Figure 1 Kidney of Columba livia. 1a. Medullar region of a kidney naturally infected with Paratanaisia bragai, showing collecting tubules dilated by the presence of the parasite (P) and an inflammatory process (I) surrounding the tubule. Hematoxylin- eosin. Scale bar = 50 µm. 1b. Medullar region of an uninfected kidney, showing the collecting tubules (CT) with simple cuboidal epithelium. Gomori trichrome. Scale bar = 20 µm. 1c. Flattening (arrow) of the tubular epithelium (metaplasia) of a kidney from an experimentally infected G. gallus, which changed from simple cuboidal to simple squamous. Hematoxylin- eosin. Scale bar = 20 µm. 1d. Inflammatory process (I) with mononuclear cells (multifocal interstitial nephritis) in a kidney from C. livia. Gomori trichrome. Scale bar = 20 µm. 1e. Kidney collecting tubules from experimentally infected G. gallus, with formation of a digitiform structure (papilliform formation) projecting in the tubular lumen. Hematoxylin-eosin. Scale bar = 50 µm. 1f. Detail of the papilliform formation. Hematoxylin-eosin. Scale bar = 20 µm. 

There was flattening of the tubular epithelium of the kidneys of the experimentally infected chicks, which changed from simple cuboidal to simple squamous (Figure 1c). An inflammatory process with mononuclear cells (multifocal interstitial nephritis) was visible in the interstitial renal tissue (Figure 1d), and also surrounding the parasitized collecting tubules, some of them showing destruction of the epithelium (Figure 1a). The collecting tubules of the parasitized chicks exhibited epithelial hyperplasia with papillary pattern projecting in the tubular lumen (Figures 1e, f), as well as proliferation of connective tissue surrounding the parasitized tubules and congestion of vessels.

The occurrence of metaplasia in the epithelium of the collecting tubule walls, from simple cuboidal to pseudostratified to prismatic, was observed in C. livia naturally infected and in G. gallus experimentally infected with the parasite (Figure 2a, b, c). The metaplasia was slightly observed in light microscopy, and the change from simple cuboidal to pseudostratified epithelium was confirmed by SEM examination of the histological sections of the infected kidneys, where nuclei of tubule wall cells of different heights were clearly visible.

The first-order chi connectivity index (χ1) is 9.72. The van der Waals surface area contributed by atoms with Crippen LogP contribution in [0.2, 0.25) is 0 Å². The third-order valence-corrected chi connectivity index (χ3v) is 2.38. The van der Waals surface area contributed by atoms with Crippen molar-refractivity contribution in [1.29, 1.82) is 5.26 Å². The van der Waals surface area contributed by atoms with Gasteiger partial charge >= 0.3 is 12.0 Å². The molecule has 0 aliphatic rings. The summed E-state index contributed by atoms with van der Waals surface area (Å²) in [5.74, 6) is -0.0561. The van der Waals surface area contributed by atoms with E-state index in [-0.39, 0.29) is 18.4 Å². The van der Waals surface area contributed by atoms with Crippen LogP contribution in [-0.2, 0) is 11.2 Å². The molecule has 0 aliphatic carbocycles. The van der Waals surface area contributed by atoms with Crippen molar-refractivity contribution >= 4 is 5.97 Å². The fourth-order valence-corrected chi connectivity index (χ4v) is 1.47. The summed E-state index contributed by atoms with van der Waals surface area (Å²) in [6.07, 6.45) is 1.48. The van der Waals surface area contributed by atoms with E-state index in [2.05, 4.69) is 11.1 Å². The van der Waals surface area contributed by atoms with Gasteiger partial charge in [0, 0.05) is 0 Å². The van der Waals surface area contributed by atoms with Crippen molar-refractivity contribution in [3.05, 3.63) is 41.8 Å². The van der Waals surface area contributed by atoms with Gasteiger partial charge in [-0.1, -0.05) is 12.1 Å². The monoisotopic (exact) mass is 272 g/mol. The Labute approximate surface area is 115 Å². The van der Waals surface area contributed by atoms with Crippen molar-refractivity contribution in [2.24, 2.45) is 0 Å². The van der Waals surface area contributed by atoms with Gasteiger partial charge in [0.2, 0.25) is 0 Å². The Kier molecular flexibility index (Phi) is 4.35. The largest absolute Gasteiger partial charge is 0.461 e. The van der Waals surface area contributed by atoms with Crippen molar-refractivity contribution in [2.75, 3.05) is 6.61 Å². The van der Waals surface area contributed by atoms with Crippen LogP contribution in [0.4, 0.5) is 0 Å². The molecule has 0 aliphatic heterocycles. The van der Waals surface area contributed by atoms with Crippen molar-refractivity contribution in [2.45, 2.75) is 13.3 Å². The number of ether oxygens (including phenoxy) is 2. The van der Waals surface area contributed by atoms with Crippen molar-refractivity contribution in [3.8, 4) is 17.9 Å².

Figure 2 Pseudostratified epithelium of the collecting tube wall of a kidney infected with P. bragai. 2a. Histological section of a kidney from G. gallus naturally infected with P. bragai, showing the pseudostratified epithelium with nuclei of different heights (oval detail). 2b and 2c. SEM micrographs of histological sections, showing pseudostratified epithelium with nuclei (arrows) in different positions of the collecting tubule wall after experimental infection of P. bragai (P) with eggs (E) in C. livia. Scale bars = 40 µm and 30 µm, respectively. 


The symptomatology of infection with P. bragai in various bird species has been reported in the literature, including the findings of Arnizaut et al. (1992), who observed weight loss and intermittent bloody mucoid diarrhea, resulting in the death of some animals. Likewise, Unwin et al. (2013) reported the death of Zenaida graysoni Lawrence, 1871 and suggested this was caused by infection with P. bragai, because the birds exhibited severe renal lesions. Kumar et al. (2009) found occasional hemorrhaging in the kidneys of C. livia parasitized by P. bragai. Other symptoms were described by Portugal et al. (1972), such as weakening, drowsiness and ruffled feathers. After these symptoms appeared, the pigeons died. The authors also described the presence of a polycystic kidney, with cysts containing a clear liquid and granular substance. Similarly, Kumar et al. (2009) observed nodular growths resulting from hemorrhages in the kidneys of C. livia parasitized by P. bragai. We did not observe these symptoms, possibly because of the large dilation of the tubules, which precluded urinary obstruction (PINTO et al., 2004).

We did not observe any symptoms resulting from infection with P. bragai. Such symptoms may be related to the parasite load of the definitive host. Pinto et al. (2004) stated that high parasite loads can result in the development of certain symptomatologies and cited the symptoms reported by Arnizaut et al. (1992). Nevertheless, the severity of the microscopic lesions is not related with the parasite load, which demonstrates the low pathogenicity of P. bragai (PINTO et al., 2004). Likewise, Menezes et al. (2001) stated that despite the large size of the adult parasite, the location and average intensity of infection, these factors do not result in serious macroscopic or microscopic lesions.

However, even though very heavy infections were observed, we found symptoms that could be ascribed to the presence of P. bragai. Therefore, factors other than the parasite load should be considered, such as the conditions of the host organism, the genetic order or general order, nutritional state and existing pathologies (REY, 2008).